Client expectations have increased dramatically over the past decade, and only property managers who go above and beyond in their service offering will achieve the top tier of fees, says a leading PM trainer.
Real Plus business manager Hermione Gardiner said 10 year ago, a good property manager was a rent collector, property inspector and maintenance manager.
“Now, there is a growing expectation from the client that a property manager should be more like an investment manager who will be constantly looking for ways to maximise the return for the landlord,” she told Residential Property Manager.
“[However] fees have not drastically increased to reflect the additional responsibilities, so I believe that agencies and property managers who do the above can differentiate and achieve the top tier of management fees, as they will minimise risk, minimise vacancy, ensure rent is paid on time and obtain maximum possible rent.”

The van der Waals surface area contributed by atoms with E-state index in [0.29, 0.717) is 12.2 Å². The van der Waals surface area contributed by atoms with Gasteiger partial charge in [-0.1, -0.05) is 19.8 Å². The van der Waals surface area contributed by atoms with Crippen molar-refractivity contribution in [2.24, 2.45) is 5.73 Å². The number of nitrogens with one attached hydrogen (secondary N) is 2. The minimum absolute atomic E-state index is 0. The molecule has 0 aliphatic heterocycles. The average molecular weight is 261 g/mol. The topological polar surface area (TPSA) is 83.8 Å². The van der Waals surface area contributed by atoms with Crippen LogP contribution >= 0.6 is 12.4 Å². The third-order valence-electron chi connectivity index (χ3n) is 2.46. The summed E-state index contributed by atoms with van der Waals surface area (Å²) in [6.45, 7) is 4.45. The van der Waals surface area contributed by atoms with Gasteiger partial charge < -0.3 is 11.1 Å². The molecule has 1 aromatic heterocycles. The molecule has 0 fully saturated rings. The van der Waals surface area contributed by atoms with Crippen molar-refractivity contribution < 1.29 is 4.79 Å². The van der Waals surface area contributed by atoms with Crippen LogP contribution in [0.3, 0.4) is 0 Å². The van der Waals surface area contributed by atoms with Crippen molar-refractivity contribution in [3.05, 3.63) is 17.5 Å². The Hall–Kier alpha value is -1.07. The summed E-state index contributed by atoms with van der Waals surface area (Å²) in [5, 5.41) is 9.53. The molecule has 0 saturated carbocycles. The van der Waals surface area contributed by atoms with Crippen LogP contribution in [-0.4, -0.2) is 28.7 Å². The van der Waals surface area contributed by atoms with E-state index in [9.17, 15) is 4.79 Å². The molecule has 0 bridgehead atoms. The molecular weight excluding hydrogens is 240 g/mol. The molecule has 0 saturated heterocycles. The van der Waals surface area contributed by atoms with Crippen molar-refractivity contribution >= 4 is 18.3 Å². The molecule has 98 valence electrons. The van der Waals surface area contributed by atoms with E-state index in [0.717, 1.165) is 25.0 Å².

Ms Gardiner said one point of difference PMs can utilise is advising landlords on ways to maximise the return on their investment – citing upkeep of maintenance on the property as one example.
“Sometimes owners think they are saving money by not maintaining property, however, poorly maintained properties don’t attract good tenants or return, and poorly maintained properties can aggravate tenants, who can create headaches for you,” she added.
Ms Gardiner said PMs can also help owners understand the benefits of allowing pets.
“Many landlords shy away from allowing pets because of fear of damage. However, many tenants will pay a premium for a property that allows pets,” she said. “Well-educated landlords will trust that any potential damages will be covered by the bond and landlords' insurance.”
Ms Gardiner said at routine inspections, take time to note areas where you can recommend physical additions and alterations.
“Air-conditioning can increase rent by $30 per week, luxuries like dishwashers can also increase rent by $10-$20 per week,” she said.
“Where possible, adding a second bathroom can increase yield by 10-20 per cent.”